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Spots caused by bacterial speck are concentrated at the leaf margins

Tomato

Bacterial Speck

Pathogen: Pseudomonas syringae pv. tomato

(Reviewed 1/08, updated 1/08)

In this Guideline:


SYMPTOMS AND SIGNS

Bacterial speck appears as dark brown to black lesions of various sizes and shapes on leaves, fruit, and stems. Tissue adjacent to the lesions is initially yellow. Leaf lesions are frequently concentrated near margins, causing extensive marginal necrosis (tissue death). Lesions on immature fruit are slightly raised and small, varying in size from tiny flecks to 0.125 inch (3 mm) in diameter and cause raised black spots on mature fruit. Fruit lesions are superficial, seldom penetrating more than a few cells deep.

COMMENTS ON THE DISEASE

The bacteria survive in soil, in debris from diseased plants, and on seeds. Infection is favored by cool, moist weather. The pathogen is spread by splashing rain or sprinkler irrigation. Disease progress is stopped during hot weather. In severe cases, infected plants are stunted, which may result in a delay in fruit maturity and yield reduction.

MANAGEMENT

Cultural controls and copper spray generally provide adequate control of bacterial speck in early planting.

Cultural Control
Delay planting in spring to avoid exposing tomatoes to cool, wet conditions that favor disease development. When the disease appears, change from overhead to furrow irrigation. Do not plant tomatoes in a field previously planted to tomatoes that developed the disease; instead rotate with a nonhost crop such as small grains or corn.

There are two races in California: Race 0 and Race 1. Many varieties are resistant against Race 0 but none currently possess resistance against Race 1 and the occurrence of this race is increasing throughout the state.

Organically Acceptable Methods
Cultural control is acceptable for use on organically certified produce.

Monitoring and Treatment Decisions
Copper-containing bactericides provide partial disease control. Timing is critical. Apply before rainfall and repeat at 10- to 14-day intervals when cool and moist conditions prevail. Copper is strictly a protectant and must be applied before an infection period occurs. One or two treatments are usually enough to protect tomatoes during the most susceptible stages of growth. Spraying can stop when temperatures move into the 90° F range.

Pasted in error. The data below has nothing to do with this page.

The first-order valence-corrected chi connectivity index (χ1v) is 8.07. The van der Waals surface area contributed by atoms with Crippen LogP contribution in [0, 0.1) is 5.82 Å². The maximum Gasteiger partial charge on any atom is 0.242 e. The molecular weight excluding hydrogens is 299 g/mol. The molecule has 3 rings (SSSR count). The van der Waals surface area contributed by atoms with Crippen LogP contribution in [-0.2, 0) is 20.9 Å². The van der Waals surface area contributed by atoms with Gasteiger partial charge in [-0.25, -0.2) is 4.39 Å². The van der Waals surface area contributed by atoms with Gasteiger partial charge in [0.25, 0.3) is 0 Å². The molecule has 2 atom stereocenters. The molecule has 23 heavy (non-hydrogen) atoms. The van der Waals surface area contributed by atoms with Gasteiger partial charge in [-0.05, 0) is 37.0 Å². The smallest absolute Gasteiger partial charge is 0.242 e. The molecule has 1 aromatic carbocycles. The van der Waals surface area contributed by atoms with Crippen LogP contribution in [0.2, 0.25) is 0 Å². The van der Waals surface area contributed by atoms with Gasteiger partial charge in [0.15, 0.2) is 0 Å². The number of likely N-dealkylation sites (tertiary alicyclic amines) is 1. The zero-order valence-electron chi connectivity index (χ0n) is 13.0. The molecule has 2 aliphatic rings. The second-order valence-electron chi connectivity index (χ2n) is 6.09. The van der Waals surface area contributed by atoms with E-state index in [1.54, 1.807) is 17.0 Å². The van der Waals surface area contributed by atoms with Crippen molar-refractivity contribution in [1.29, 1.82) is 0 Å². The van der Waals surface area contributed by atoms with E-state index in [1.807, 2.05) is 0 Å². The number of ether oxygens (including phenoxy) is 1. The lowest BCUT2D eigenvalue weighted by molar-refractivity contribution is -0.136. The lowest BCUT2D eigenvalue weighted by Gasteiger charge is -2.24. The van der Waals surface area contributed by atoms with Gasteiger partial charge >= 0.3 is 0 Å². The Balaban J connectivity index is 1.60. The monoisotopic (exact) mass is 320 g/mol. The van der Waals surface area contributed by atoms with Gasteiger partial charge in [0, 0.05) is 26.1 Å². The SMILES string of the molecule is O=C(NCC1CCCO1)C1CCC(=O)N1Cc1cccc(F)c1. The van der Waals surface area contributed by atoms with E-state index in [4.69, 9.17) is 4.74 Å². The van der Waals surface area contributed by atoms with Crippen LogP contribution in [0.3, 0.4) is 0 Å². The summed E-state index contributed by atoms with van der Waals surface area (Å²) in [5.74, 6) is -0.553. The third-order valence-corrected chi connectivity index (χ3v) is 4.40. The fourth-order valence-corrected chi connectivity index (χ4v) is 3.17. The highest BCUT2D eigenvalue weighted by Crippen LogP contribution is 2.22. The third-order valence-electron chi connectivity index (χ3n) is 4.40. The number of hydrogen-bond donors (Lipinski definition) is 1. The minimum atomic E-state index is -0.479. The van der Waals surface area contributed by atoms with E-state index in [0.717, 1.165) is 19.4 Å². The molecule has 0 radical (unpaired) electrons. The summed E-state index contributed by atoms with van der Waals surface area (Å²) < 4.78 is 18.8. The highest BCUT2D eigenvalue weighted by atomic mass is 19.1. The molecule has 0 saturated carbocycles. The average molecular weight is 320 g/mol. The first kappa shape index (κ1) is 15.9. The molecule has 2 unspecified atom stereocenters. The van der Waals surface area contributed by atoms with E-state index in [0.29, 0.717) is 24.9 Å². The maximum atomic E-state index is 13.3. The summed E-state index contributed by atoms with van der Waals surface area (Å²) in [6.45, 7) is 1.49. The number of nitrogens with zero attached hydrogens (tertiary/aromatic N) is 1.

Common name Amount/Acre** R.E.I+ P.H.I.+
(trade name)   (hours) (days)

  Calculate impact of pesticide on air quality
The following materials are listed in order of usefulness in an IPM program, taking into account efficacy. When choosing a pesticide, also consider information relating to environmental impact. Not all registered pesticides are listed. Always read label of product being used.
 
A. COPPER HYDROXIDE
  (50% copper equivalent) 2 lb 24 0
  MODE OF ACTION GROUP NAME (NUMBER1): Multi-site contact (M1)
 
B. COPPER HYDROXIDE 1.5–2 lb 24 0
  MODE OF ACTION GROUP NAME (NUMBER1): Multi-site contact (M1)
  ...PLUS...
  MANCOZEB
  (Dithane M-45) 80WP 2 lb 24 5
  (Dithane F-45) 37F 1.6 qt 24 5
  (Penncozeb) 75DF 1–1.5 lb 24 5
  MODE OF ACTION GROUP NAME (NUMBER1): Multi-site contact (M3)
  COMMENTS: The addition of mancozeb increases the efficacy of copper. Check with your processor concerning allowed materials and rates. Be sure to follow label directions on all products when making a tank mix; the most restrictive label precautions and limitations must be followed.
 
 
**  See label for dilution rate.
+ Restricted entry interval (R.E.I.) is the number of hours (unless otherwise noted) from treatment until the treated area can be safely entered without protective clothing. Preharvest interval (P.H.I.) is the number of days from treatment until harvest can take place. In some cases the R.E.I. exceeds the P.H.I. The longer of these two intervals is the minimum time that must elapse before harvest may take place.
1 Group numbers are assigned by the Fungicide Resistance Action Committee (FRAC) according to different modes of actions (for more information, see http://www.frac.info/). Fungicides with a different group number are suitable to alternate in a resistance management program. In California, make no more than one application of fungicides with mode of action Group numbers 1, 4, 9, 11, or 17 before rotating to a fungicide with a different mode of action Group number; for fungicides with other Group numbers, make no more than two consecutive applications before rotating to fungicide with a different mode of action Group number.

[Precautions]

PUBLICATION

[UC Peer Reviewed]

UC IPM Pest Management Guidelines: Tomato
UC ANR Publication 3470
Diseases
R. M. Davis, Plant Pathology, UC Davis
G. Miyao, UC Cooperative Extension, Solano/Yolo counties
K. Subbarao, USDA Agricultural Research Station, Salinas
J. J. Stapleton, UC IPM Program, Kearney Agricultural Center, Parlier
Acknowledgments for contributions to the disease section:
B. W. Falk, Plant Pathology, UC Davis

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